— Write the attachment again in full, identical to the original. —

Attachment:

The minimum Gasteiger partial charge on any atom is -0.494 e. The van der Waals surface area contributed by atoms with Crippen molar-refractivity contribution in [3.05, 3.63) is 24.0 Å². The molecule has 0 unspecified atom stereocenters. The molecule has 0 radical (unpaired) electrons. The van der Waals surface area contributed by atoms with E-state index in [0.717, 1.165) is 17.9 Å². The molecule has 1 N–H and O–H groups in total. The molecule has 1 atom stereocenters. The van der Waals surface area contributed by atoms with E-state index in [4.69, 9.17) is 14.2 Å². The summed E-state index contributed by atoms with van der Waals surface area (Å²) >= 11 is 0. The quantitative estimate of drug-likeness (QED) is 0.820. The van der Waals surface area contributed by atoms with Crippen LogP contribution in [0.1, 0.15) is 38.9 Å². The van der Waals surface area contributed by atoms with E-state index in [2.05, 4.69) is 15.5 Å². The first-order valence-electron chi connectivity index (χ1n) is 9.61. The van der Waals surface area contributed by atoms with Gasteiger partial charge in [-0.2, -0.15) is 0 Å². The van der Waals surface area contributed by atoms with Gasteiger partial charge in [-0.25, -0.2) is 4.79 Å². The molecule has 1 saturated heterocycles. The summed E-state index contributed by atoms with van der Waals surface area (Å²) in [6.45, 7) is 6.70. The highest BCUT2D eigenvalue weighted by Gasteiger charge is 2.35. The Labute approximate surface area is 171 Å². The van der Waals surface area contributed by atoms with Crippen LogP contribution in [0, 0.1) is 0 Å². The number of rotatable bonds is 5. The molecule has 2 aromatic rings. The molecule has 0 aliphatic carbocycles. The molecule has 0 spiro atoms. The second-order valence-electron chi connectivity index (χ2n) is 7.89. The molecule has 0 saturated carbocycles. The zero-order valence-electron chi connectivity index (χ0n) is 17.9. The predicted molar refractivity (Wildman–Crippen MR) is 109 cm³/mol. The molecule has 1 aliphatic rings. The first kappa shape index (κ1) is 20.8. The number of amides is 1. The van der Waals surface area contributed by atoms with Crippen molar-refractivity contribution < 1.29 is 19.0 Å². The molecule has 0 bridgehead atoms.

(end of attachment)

The minimum Gasteiger partial charge on any atom is -0.494 e. The van der Waals surface area contributed by atoms with Crippen molar-refractivity contribution in [3.05, 3.63) is 24.0 Å². The molecule has 0 unspecified atom stereocenters. The molecule has 0 radical (unpaired) electrons. The van der Waals surface area contributed by atoms with E-state index in [0.717, 1.165) is 17.9 Å². The molecule has 1 N–H and O–H groups in total. The molecule has 1 atom stereocenters. The van der Waals surface area contributed by atoms with E-state index in [4.69, 9.17) is 14.2 Å². The summed E-state index contributed by atoms with van der Waals surface area (Å²) >= 11 is 0. The quantitative estimate of drug-likeness (QED) is 0.820. The van der Waals surface area contributed by atoms with Crippen LogP contribution in [0.1, 0.15) is 38.9 Å². The van der Waals surface area contributed by atoms with E-state index in [2.05, 4.69) is 15.5 Å². The first-order valence-electron chi connectivity index (χ1n) is 9.61. The van der Waals surface area contributed by atoms with Gasteiger partial charge in [-0.2, -0.15) is 0 Å². The van der Waals surface area contributed by atoms with Gasteiger partial charge in [-0.25, -0.2) is 4.79 Å². The molecule has 1 saturated heterocycles. The summed E-state index contributed by atoms with van der Waals surface area (Å²) in [6.45, 7) is 6.70. The highest BCUT2D eigenvalue weighted by Gasteiger charge is 2.35. The Labute approximate surface area is 171 Å². The van der Waals surface area contributed by atoms with Crippen LogP contribution in [0, 0.1) is 0 Å². The number of rotatable bonds is 5. The molecule has 2 aromatic rings. The molecule has 0 aliphatic carbocycles. The molecule has 0 spiro atoms. The second-order valence-electron chi connectivity index (χ2n) is 7.89. The molecule has 0 saturated carbocycles. The zero-order valence-electron chi connectivity index (χ0n) is 17.9. The predicted molar refractivity (Wildman–Crippen MR) is 109 cm³/mol. The molecule has 1 aliphatic rings. The first kappa shape index (κ1) is 20.8. The number of amides is 1. The van der Waals surface area contributed by atoms with Crippen molar-refractivity contribution < 1.29 is 19.0 Å². The molecule has 0 bridgehead atoms.